But again, the author doesn't identify himself as Luke, and the supposition is only because the personal case thanges from 3rd person to 1st person in one section indicating a participant in the events.

    The supposition that Paul had epilepsy is unproven. The comment that the EEG has gone missing is ... Well, the nature of epilepsy until very recently was unknown, and most illnesses around that time were thought to have supernatural causes.

    The idea that Matthew was the first gospel and most accurate, based on eyewitness accounts, so everything described in it must have happened, otherwise other witnesses would have disputed it doesn't work.

    A Matthew written in Hebrew has the same problem as the hypothetical Q source. There's no copy of it existing.
    Christianity wasn't a runaway success early on, attracting mainly the disadvantaged.
    Literacy in 1st century Palestine was very low, less than 1% of the population. In the early Christians, it would have been less.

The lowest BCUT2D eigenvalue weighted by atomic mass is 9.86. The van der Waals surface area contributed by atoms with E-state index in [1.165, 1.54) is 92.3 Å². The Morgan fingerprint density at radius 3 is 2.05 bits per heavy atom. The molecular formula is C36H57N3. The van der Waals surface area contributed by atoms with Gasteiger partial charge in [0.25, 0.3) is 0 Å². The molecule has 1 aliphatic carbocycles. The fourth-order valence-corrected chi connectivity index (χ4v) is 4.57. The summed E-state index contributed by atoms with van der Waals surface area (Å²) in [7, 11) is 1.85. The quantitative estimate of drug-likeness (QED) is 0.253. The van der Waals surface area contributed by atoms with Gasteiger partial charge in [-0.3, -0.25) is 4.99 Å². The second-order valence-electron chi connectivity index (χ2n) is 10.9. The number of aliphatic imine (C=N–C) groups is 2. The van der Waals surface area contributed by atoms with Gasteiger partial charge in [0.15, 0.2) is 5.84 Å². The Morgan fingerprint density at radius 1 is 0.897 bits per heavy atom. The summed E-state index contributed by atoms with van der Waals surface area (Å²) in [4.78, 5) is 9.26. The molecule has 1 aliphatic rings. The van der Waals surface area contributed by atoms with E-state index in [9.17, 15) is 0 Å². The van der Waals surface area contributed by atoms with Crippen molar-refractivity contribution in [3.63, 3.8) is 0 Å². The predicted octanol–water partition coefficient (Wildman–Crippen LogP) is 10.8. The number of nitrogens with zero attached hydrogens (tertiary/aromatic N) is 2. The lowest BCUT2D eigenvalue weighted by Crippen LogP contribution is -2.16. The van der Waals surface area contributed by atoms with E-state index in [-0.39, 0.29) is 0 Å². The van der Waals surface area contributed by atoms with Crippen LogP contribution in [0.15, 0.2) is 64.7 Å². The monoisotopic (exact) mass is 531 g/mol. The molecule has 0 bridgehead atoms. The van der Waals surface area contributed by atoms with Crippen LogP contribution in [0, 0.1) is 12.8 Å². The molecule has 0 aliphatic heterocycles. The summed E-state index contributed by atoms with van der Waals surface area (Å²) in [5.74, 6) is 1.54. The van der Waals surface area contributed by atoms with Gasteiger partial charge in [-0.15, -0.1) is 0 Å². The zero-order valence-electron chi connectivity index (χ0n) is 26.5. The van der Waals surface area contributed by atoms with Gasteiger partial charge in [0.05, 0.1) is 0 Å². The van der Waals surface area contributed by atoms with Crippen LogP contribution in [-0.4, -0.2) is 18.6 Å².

Copies of a Hebrew Matthew would have to be laboriously written out by hand, so the number of copies would have been very small, and the very small number of Christian converts who would have had access to a copy would have been very low.
    So, the number of early Christians who were in Jerusalem at the time and in a position to know what happened, literate, had access to a Hebrew Matthew and read it, to know whether it was accurate or not would have been extremely low.
    So if there was a Hebrew Matthew and it was inaccurate, what would a disappointed literate early Christian convert do? Write a refutation? Being able to read doesn't mean a person was also able to write too. We teach both reading and writing, but they are different skills. A written refutation would have to be preserved and copied multiple times over the years to reach us though.
    Or would the disappointed convert just drop out of the religion?

    A Hebrew Matthew, if it existed, would only have been circulated in Christian cycles, and wouldn't be seen by historians.